By Peter Valdes-Dapena, CNN Business
Dodge, famous for offering cars with big and powerful V8 engines, is phasing out some of its iconic gas-powered muscle cars in favor of electric power. To usher fans into this new era, the company has opted to recreate some of the thrills of a muscle car — including shifting gears and a loud exhaust — in an electric concept car it unveiled Wednesday.
It’s part of a general shift from Dodge, the U.S. performance car division of Stellantis, to electrified vehicles. The brand’s current gas-powered muscle cars, the Charger and Challenger, will cease production next year. The concept muscle car, dubbed the Dodge Charger Daytona SRT, resembles a model that executives say will go on sale in 2024. It will join a new small SUV called the Hornet, which will be available as a plug-in hybrid and go on sale later this year.
The Charger Daytona has exhaust pipes that make noise and a transmission that shifts. Of course none of that is necessary in an electric car, but Dodge assumes that the target customer is not looking for what is strictly necessary. These customers are looking for excitement, said Dodge CEO Tim Kuniskis, which requires more than just rapid acceleration.
“We think we’re going to bring a car to market that customers didn’t see coming,” he said. “But they’re definitely going to hear this one coming.”
The Charger Daytona makes low, loud booming tones that sound a bit like high voltage electrical equipment. The sounds are not produced by loudspeakers, like the sounds of most electric cars, but by pulses of air forced through pipes with baffles and chambers inside.
The air pulses vary in speed and strength depending on how fast the car is going and how hard the accelerator pedal is pressed, much like the air pulses created by an internal combustion engine. The sounds it produces can reach up to 126 decibels, according to Dodge. That’s about the level at which ears begin to hurt and well above the level at which prolonged exposure can cause hearing loss, according to the National Hearing Conservation Association.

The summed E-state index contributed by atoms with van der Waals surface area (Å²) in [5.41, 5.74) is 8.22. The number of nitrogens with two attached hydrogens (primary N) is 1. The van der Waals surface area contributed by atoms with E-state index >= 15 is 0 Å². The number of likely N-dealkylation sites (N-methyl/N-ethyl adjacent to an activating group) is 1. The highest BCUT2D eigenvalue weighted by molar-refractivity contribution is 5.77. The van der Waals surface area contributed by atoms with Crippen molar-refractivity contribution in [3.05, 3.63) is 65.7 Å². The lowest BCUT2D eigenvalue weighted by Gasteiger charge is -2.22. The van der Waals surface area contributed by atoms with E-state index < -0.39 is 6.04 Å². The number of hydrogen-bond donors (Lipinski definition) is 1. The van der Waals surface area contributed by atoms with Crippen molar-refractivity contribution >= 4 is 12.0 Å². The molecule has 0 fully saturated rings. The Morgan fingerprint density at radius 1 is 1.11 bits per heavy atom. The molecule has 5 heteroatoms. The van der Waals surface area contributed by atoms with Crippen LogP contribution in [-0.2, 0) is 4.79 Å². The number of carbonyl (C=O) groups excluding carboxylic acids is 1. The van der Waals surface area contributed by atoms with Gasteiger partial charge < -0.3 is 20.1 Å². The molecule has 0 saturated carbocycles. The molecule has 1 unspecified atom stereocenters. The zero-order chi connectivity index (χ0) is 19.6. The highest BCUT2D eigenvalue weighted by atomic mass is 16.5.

Unlike most electric cars, the Charger Daytona has a transmission with more than one or two gears. Most electric cars only have a single speed transmission because electric motors, unlike gasoline engines, deliver their full torque at even very low speeds and continue to deliver that power at very high revs. Gas engines, on the other hand, have a relatively narrow rpm range where they can deliver full power, so it is necessary to have a multi-speed transmission to keep the engine within that “power range” as the car slows and accelerates.
But Dodge’s designers and engineers felt that EV drivers could miss the sounds and sensations of shifting a transmission, so while it’s not really necessary, the Charger Daytona has a multi-speed transmission. Kuniskis won’t say how many gears the transmission has. The gas-powered 717 horsepower Dodge Challenger Hellcat has an eight-speed transmission. Classic Dodge Charger muscle cars, like the one the EV is modeled on, had three- or four-speed transmissions.
Dodge has not yet announced how much power the four-wheel-drive car’s electric motors will produce, though the company promised it will be faster than the Dodge Challenger Hellcat “in all major performance metrics.” The supercharged Hellcat, a petrol rear-wheel drive car, can go from standstill to 100 kilometers per hour in 3.7 seconds, according to Car and Driver.
With its narrow rectangular nose and dark color, the Charger Daytona EV resembles a late 1968 Charger. In its dark paint color, it closely resembles the Dodge Charger used in a famous chase scene in the movie “Bullitt”, the one who chases – and being chased by – Steve McQueen’s Ford Mustang.
The front of the Charger Daytona EV hides a wing that runs just above the “grille”. The wing allows air to pass underneath, improving the car’s aerodynamic efficiency. Air vents cut into the sides at the front and rear of the vehicle also help improve the aerodynamics of the generally square body.
Dodge hasn’t said how much the production version of the car could cost when it goes on sale.
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